In this blog we will see how to Accessing Pod metadata and resources from applications.As we know application run on thousand of microservices.So to Accessing Pod metadata and resources from applications become important to understand.Applications often need information about the environment .they’re running in,Including details about themselves and that of other components in the cluster.You’ve already seen how Kubernetes enables service discovery through environment variables or DNS.But what about other information.And accessing pod metadata and other resourses from application.we will see how certain pod and container metadata can be pass to the container.And how easy it is for an app running inside a container.To talk to the Kubernetes API server to get information about the resources deploy in the cluster.Even how to create or modify those resources.
Exposing metadata through environment variables
First, let’s look at how you can pass the pod’s and container’s metadata to the container through environment variables. You’ll create a simple single-container pod from the following listing’s manifest.
When your process runs it can look up all the environment variables.As you define in the pod spec.The pod’s name, IP, and namespace will be expose through the POD_NAME ,POD_IP .And POD_NAMESPACE environment variables respectively.The name of the node the container is running on will be expose through the NODE_NAME variable.The name of the service account is made available through the SERVICE_ACCOUNT environment variable.
You’re also creating two environment variables that will hold the amount of CPU request. For this container and the maximum amount of memory the container is allow to consume. For environment variables exposing resource limits or requests, you specify a divisor.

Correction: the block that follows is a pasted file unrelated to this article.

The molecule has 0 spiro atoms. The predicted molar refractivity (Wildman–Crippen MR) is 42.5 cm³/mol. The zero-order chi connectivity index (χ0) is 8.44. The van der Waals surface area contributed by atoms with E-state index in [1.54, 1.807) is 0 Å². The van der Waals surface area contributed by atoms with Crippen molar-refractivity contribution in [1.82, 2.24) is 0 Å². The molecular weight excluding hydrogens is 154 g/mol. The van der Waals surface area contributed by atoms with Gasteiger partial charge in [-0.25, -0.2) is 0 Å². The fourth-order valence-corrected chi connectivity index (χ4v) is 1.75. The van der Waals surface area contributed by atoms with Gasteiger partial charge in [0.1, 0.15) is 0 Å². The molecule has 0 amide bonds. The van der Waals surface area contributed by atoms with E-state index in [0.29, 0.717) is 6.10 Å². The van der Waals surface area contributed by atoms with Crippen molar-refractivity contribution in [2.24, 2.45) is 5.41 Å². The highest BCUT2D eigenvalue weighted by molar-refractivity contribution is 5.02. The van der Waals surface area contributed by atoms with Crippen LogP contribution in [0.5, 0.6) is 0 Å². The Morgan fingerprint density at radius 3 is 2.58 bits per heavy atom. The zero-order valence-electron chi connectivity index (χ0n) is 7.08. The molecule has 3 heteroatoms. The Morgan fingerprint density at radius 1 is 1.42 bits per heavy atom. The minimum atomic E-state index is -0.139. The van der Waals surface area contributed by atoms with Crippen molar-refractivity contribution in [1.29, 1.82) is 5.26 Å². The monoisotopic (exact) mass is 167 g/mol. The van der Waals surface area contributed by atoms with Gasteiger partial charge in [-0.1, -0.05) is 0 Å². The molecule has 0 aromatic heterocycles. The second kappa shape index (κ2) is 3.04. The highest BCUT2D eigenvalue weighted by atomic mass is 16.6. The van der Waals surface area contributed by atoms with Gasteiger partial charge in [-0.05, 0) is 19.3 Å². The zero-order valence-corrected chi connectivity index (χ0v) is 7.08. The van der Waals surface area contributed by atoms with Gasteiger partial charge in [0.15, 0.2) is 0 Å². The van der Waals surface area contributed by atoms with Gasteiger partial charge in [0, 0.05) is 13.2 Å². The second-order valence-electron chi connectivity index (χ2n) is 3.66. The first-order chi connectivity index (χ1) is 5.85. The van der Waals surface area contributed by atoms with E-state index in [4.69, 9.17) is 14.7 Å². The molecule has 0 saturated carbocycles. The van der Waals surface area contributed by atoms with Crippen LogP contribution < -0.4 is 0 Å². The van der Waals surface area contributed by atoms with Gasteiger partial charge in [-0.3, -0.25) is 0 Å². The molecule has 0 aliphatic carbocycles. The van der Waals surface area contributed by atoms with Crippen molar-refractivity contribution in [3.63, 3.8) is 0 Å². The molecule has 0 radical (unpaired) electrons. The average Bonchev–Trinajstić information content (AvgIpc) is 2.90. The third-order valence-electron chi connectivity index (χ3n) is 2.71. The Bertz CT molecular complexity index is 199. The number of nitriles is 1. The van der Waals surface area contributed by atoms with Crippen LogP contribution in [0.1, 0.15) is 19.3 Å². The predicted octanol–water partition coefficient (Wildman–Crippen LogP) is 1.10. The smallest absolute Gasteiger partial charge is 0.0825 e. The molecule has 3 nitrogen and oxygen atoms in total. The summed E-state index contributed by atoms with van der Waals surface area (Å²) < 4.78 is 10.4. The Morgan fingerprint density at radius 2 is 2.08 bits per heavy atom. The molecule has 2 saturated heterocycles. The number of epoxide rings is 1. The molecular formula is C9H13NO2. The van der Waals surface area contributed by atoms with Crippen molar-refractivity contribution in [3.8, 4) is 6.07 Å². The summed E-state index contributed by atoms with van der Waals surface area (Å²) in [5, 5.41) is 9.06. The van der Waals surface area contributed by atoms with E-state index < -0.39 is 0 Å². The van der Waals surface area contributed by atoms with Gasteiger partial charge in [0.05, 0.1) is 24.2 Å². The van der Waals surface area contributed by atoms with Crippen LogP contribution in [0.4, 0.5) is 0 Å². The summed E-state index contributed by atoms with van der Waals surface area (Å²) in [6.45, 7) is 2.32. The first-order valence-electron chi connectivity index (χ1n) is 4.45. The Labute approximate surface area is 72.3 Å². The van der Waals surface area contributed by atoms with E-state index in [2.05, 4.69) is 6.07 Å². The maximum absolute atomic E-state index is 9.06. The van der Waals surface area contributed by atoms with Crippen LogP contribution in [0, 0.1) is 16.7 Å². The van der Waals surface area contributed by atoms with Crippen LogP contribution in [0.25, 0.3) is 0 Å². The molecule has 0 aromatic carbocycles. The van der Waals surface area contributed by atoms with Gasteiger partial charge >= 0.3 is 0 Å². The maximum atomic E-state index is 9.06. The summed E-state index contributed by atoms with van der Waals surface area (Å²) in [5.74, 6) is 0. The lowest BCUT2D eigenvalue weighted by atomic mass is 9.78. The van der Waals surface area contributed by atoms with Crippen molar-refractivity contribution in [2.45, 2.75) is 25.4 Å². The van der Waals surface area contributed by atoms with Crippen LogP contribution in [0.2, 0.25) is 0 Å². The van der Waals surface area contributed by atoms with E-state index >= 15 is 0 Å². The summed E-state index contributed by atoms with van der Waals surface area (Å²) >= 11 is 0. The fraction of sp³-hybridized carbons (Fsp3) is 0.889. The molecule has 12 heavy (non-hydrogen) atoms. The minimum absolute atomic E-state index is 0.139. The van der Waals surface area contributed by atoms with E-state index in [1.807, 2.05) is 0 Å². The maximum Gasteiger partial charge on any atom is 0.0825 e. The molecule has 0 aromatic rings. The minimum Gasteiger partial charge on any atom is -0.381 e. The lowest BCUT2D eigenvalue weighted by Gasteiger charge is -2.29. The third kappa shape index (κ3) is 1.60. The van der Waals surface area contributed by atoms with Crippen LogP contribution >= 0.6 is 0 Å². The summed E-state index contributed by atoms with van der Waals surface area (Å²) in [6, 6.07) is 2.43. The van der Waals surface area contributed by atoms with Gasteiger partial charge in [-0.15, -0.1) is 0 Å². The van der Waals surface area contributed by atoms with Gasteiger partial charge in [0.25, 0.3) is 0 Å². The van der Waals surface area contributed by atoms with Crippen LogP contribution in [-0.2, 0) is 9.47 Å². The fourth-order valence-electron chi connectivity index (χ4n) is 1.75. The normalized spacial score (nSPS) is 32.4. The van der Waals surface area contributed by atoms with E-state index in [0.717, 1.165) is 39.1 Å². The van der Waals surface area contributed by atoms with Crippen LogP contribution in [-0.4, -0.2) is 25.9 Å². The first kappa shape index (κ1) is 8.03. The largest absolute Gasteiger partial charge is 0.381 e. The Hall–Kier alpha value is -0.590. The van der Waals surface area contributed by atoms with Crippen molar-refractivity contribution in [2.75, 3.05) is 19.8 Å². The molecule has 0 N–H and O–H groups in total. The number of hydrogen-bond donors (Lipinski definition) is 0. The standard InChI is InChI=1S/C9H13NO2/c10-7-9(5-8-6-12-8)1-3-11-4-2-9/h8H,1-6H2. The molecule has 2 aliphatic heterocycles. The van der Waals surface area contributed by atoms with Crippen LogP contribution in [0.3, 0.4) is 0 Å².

The actual value of the limit or the request will be divide by the divisor.And the result expose through the environment variable. In the above example,we are setting the divisor for CPU requests to 1m(one milli-core or one one-thousandth of a CPU core).
Because you’ve set the CPU request to 15m , the environment variable CONTAINER_CPU_REQUEST_MILLICORES will be set to 15 .Likewise, you set the memory limit to 4Mi (4 mebibytes) and the divisor to 1Ki (1 Kibibyte), so the CONTAINER_MEMORY_LIMIT_KIBIBYTES environment variable will be set to 4096.
The divisor for CPU limits and requests can be either 1.which means one whole core,or 1m.which is one millicore.The divisor for memory limits/requests can be 1 (byte),1k (kilobyte) or 1Ki (kibibyte), 1M (megabyte) or 1Mi (mebibyte).And so on. After creating the pod, you can use kubectl exec to see all these environment variables in your container.
$ kubectl exec downward env
All processes running inside the container can read those variables and use them however they need.
UPDATING LABELS AND ANNOTATIONS